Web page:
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Fomenko refuses to concede defeat with Ukraine

Monday 4 February 2013 19.21 CET
Ukraine coach Mykhailo Fomenko is not about to concede defeat

Fifth in FIFA World Cup qualifying Group H after collecting just two points from their first three games, UEFA EURO 2012 co-hosts Ukraine have it all to do if they are to make it to Brazil next summer.

However, after replacing his former FC Dynamo Kyiv team-mate Oleh Blokhin at the helm, 64-year-old Mykhailo Fomenko is not throwing in the towel just yet, and will look to signal the start of a new era with a friendly against Norway in Seville on Wednesday. "We still have the task to qualify for Brazil," he said. "Yes, it is very difficult to turn the qualifying situation around, but we have a saying that there is still hope even when it seems that there is none."

Capped 24 times by the Soviet Union, Fomenko won the 1975 UEFA Cup Winners' Cup and the UEFA Super Cup alongside Blokhin at Dynamo. He has vast experience as a coach, having taken charge of his first club – FC Frunzenets Sumy – in 1979, when he was 31. Blokhin is now in full-time charge of Dynamo, but he took time out to meet up with his former team-mate in Spain to discuss the national side. "We had things to talk about," said Fomenko. “I was eager to hear his opinion of every lad."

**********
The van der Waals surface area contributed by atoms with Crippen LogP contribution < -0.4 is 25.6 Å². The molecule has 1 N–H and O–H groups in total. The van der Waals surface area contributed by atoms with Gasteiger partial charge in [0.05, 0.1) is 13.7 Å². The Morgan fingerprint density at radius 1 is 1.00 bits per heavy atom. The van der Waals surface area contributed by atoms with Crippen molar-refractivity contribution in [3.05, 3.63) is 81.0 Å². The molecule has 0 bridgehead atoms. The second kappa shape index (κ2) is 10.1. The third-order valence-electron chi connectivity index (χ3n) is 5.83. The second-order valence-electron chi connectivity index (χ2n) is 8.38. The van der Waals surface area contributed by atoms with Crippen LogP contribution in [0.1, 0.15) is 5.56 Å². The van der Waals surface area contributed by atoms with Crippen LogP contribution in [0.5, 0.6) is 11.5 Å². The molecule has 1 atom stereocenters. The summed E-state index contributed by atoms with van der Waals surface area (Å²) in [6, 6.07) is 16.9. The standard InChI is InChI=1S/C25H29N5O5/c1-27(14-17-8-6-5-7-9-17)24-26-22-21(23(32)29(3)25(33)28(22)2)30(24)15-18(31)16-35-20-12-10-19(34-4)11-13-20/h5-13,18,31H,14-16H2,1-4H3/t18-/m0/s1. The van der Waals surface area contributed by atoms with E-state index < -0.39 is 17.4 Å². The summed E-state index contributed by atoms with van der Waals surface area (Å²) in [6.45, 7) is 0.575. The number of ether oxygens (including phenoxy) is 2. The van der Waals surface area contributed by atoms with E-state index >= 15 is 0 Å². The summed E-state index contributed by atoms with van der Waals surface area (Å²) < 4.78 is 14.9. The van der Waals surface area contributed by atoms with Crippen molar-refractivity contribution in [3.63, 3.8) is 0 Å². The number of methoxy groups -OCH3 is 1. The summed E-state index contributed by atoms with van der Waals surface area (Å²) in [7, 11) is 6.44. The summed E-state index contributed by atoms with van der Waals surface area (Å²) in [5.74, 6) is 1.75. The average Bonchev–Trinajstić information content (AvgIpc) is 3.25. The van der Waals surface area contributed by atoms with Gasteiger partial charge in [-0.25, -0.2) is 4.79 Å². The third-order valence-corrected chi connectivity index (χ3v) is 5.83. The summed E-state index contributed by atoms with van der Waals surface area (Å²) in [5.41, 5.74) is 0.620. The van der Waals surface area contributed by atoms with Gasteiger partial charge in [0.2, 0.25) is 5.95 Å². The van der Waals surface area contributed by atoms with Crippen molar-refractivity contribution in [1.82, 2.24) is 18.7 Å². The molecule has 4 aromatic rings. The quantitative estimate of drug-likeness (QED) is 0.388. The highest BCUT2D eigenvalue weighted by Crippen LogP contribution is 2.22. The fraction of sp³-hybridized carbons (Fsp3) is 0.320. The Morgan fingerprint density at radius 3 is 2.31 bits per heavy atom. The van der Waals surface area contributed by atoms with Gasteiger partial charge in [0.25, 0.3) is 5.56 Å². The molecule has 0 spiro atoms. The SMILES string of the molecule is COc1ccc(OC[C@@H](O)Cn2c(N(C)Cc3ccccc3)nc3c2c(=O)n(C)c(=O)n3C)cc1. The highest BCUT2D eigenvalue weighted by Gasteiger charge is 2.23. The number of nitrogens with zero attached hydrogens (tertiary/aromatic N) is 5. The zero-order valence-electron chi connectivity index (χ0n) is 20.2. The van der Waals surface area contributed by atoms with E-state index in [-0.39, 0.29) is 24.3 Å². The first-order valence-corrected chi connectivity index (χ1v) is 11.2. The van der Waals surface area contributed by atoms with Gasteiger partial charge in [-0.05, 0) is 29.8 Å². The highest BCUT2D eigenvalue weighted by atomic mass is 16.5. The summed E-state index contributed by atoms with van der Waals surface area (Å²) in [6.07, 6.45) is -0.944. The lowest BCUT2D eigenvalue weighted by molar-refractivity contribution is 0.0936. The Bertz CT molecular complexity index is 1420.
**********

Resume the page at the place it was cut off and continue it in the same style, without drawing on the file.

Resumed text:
Wednesday's game will give Fomenko the chance to see his new charges in person, and he has been broadening the net in terms of squad selection. One of seven Dynamo players called up, 23-year-old midfielder Andriy Bogdanov could make his debut, while FC Dnipro Dnipropetrovsk's Denys Oliynyk and FC Metalurh Donetsk's Mykola Morozyuk – both pacy wing men – are being given another opportunity to impress after long absences from the international scene.

Regarded as a pupil of legendary Dynamo coach Valeriy Lobanovskiy, Fomenko caused a stir by not calling up 32-year-old Serhiy Nazarenko – regarded as Ukraine's best player at UEFA EURO 2012 – but he refused to be drawn on whether he was planning a wholesale tactical shift. "You rarely see rigid tactical models in football anymore," he said. "We have to change formations many times in a game and anyone who doesn't puts himself at an obvious disadvantage."

Fomenko knows he has to have his tactics spot on when Ukraine visit Poland for his first competitive encounter on 22 March. "The most important thing for Ukraine is to play well in Warsaw,” he said, adding: "I am happy that our players have not admitted defeat in the qualifying group and that everything depends on us.

"Many expect us to play adventurously, believing we have nothing to lose, but we won't. We will play the style of football that we can master by the time we play that game."

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